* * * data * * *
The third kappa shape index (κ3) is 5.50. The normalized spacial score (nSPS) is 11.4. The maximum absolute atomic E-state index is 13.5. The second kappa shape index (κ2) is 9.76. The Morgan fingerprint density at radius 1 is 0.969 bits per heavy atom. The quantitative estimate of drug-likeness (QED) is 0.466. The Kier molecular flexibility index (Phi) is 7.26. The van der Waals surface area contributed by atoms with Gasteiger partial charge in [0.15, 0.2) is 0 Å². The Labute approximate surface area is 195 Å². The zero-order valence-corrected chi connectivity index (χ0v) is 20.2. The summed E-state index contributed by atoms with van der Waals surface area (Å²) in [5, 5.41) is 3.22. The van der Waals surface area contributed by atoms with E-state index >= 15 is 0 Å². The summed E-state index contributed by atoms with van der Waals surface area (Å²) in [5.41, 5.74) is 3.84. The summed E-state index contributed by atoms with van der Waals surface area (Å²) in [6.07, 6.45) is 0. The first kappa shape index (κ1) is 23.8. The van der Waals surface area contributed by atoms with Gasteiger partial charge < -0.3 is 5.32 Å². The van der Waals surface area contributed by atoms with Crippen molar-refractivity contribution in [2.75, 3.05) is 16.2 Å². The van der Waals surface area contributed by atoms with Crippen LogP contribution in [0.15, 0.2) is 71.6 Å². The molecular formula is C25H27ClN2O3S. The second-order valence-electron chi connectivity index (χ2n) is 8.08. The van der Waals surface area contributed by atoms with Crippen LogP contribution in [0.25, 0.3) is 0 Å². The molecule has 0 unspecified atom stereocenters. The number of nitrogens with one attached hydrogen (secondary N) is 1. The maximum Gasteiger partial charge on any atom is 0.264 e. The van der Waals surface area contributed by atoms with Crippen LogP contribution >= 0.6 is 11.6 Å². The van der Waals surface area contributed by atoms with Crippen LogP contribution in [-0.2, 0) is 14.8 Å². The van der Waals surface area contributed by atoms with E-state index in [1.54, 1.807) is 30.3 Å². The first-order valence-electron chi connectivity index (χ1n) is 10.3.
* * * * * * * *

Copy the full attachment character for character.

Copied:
The third kappa shape index (κ3) is 5.50. The normalized spacial score (nSPS) is 11.4. The maximum absolute atomic E-state index is 13.5. The second kappa shape index (κ2) is 9.76. The Morgan fingerprint density at radius 1 is 0.969 bits per heavy atom. The quantitative estimate of drug-likeness (QED) is 0.466. The Kier molecular flexibility index (Phi) is 7.26. The van der Waals surface area contributed by atoms with Gasteiger partial charge in [0.15, 0.2) is 0 Å². The Labute approximate surface area is 195 Å². The zero-order valence-corrected chi connectivity index (χ0v) is 20.2. The summed E-state index contributed by atoms with van der Waals surface area (Å²) in [5, 5.41) is 3.22. The van der Waals surface area contributed by atoms with E-state index >= 15 is 0 Å². The summed E-state index contributed by atoms with van der Waals surface area (Å²) in [5.41, 5.74) is 3.84. The summed E-state index contributed by atoms with van der Waals surface area (Å²) in [6.07, 6.45) is 0. The first kappa shape index (κ1) is 23.8. The van der Waals surface area contributed by atoms with Gasteiger partial charge < -0.3 is 5.32 Å². The van der Waals surface area contributed by atoms with Crippen molar-refractivity contribution in [2.75, 3.05) is 16.2 Å². The van der Waals surface area contributed by atoms with Crippen LogP contribution in [0.15, 0.2) is 71.6 Å². The molecular formula is C25H27ClN2O3S. The second-order valence-electron chi connectivity index (χ2n) is 8.08. The van der Waals surface area contributed by atoms with Crippen LogP contribution in [0.25, 0.3) is 0 Å². The molecule has 0 unspecified atom stereocenters. The number of nitrogens with one attached hydrogen (secondary N) is 1. The maximum Gasteiger partial charge on any atom is 0.264 e. The van der Waals surface area contributed by atoms with Crippen LogP contribution >= 0.6 is 11.6 Å². The van der Waals surface area contributed by atoms with Crippen LogP contribution in [-0.2, 0) is 14.8 Å². The van der Waals surface area contributed by atoms with E-state index in [1.54, 1.807) is 30.3 Å². The first-order valence-electron chi connectivity index (χ1n) is 10.3.